This was an enjoyable gig and I hope that Talele gets to stay a while. New Zealand and Australian saxophonists are gradually developing their own distinct thing. They absorb what they hear elsewhere and bring an antipodean perspective to it. Perhaps a bit of the Chris Potter vibe, so evident in players like Talele will accelerate that process. 

Kushal Talele (tenor saxophone), Kevin Field (piano), Olivier Holland (upright bass), Ron Samsom (drums). The gig took place at Anthology, CJC Creative Jazz Club, Auckland 7 August 2019.   

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CJC Creative Jazz Club gigs, Straight ahead

Alex Ward Quintet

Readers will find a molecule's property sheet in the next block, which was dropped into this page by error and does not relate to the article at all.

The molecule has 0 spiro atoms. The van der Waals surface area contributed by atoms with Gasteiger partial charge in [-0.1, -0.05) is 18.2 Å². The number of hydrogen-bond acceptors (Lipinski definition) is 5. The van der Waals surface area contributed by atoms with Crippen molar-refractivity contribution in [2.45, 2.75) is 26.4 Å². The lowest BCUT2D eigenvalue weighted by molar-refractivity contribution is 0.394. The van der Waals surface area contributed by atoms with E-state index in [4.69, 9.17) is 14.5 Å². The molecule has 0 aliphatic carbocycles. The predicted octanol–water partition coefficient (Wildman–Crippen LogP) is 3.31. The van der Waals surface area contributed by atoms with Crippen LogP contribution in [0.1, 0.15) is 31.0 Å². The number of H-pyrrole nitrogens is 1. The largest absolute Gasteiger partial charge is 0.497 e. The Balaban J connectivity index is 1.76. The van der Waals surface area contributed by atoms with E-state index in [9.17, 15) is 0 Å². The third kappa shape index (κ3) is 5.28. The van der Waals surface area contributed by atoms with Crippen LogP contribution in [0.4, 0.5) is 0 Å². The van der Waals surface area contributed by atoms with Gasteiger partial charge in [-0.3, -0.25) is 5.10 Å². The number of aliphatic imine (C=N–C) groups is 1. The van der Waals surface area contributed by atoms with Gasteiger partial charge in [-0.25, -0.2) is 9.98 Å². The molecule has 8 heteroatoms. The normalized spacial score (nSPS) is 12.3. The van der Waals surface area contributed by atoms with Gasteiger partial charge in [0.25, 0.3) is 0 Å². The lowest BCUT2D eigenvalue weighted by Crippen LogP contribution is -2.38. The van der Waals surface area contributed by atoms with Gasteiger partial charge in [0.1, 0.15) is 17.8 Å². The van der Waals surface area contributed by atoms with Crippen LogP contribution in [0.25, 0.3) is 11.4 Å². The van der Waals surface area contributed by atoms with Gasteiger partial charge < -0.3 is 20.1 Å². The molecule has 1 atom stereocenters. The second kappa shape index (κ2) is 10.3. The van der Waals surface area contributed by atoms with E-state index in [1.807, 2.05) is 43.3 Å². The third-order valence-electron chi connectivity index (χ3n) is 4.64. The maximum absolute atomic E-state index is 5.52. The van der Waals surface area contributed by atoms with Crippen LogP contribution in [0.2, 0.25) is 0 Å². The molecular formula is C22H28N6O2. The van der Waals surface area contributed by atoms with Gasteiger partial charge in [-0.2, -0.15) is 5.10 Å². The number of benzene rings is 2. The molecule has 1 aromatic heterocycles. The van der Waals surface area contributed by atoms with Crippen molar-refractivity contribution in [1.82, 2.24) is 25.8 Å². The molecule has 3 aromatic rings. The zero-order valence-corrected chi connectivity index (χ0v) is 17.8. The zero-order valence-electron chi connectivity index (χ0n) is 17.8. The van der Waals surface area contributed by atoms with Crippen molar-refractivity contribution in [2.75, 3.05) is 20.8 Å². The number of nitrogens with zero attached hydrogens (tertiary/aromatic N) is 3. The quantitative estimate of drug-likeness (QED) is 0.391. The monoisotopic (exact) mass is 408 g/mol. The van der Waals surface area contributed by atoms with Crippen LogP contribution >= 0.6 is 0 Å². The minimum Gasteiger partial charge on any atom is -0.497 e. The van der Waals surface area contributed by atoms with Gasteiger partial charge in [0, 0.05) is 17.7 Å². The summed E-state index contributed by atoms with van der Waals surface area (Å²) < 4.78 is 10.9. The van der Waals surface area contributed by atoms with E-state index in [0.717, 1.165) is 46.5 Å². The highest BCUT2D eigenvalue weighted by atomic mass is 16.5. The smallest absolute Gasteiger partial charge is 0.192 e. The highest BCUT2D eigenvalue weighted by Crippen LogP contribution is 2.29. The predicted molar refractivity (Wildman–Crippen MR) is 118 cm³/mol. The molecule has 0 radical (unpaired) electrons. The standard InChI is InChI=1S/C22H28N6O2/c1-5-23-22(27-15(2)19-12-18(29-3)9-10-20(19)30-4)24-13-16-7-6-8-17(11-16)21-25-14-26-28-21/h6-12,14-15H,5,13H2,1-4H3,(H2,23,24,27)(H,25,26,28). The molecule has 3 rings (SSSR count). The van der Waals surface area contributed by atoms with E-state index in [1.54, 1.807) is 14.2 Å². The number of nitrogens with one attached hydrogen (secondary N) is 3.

Ward 15 pic (3)Alex Ward has been on the scene for a few years now and he has appeared at the CJC a number of times. This time he appeared with a group of formidable younger musicians; all respected about town. His programme was pleasantly challenging as it offered contrasting tunes. From the quirky Carla Bley composition ‘King Korn’ to the perennially popular Disney tune ‘Never never land’. Then, for the second time in as many weeks we heard a Cold Play cover – this time ‘Daylight’ (arr. by Taylor Egsti). Rounding off the set list were a number of his own compositions including the appealing ‘Rakino’ which I have heard before. Wards compositions have a definite melodicism about them.Ward 15 pic (4)I am a real Carla Bley fan and so it surprised and pleased me to hear ‘King Korn’. I also have a real liking for her ‘Ida Lupino’. Bley’s repertoire is not played anywhere near enough for my liking. Her tunes are often closer to the avant-garde, but still accessible to main stream listeners. Ward showed no fear in tackling the angular jerky rhythms of King Korn and the result was pleasing. He had surrounded himself with exactly the right musicians for the task. On bass was Cameron McArthur, a perennial favourite who must now be considered a heavyweight about town in spite of his youth. The drummer was Cameron Sangster and again a highly experienced and gifted musician. Sangster is a multi faceted drummer who can move between soul, big band and small ensemble work with ease. We recently saw him with the Auckland Jazz Orchestra where he put on a stunning performance. Ward 15 pic (5)Additional musicians came to the bandstand at various points; Kushal Talele on tenor saxophone and flute and Michael Howell on guitar. I had previously only encountered Ward playing in a trio format and this was a chance for us to see what he would do with an expanded ensemble. The diversity of material worked for them – none of it highly arranged but allowing for free-flowing interaction.Ward 15 picI had only heard Talele once before and he naturally sounded different on this gig. Here he was appropriately the competent sideman, not the hard-driving Coltrane referencing leader. I like both aspects of his playing. He is a musician that I am definitely keen to see more of – especially when he dives deep into that denser material he favours. The ever smiling Howell is well liked and respected as an up and coming young guitarist. He is seen to greatest effect in Roger Manins ‘Grg67’ band.Ward 15 pic (2)Whether by accident or design, Ward celebrates Carla Bley in an important year. 2015 saw Bley receive the highest public honour in Jazz, as she was the recipient of the NEA (National Endowment of the Arts) Jazz Masters Award.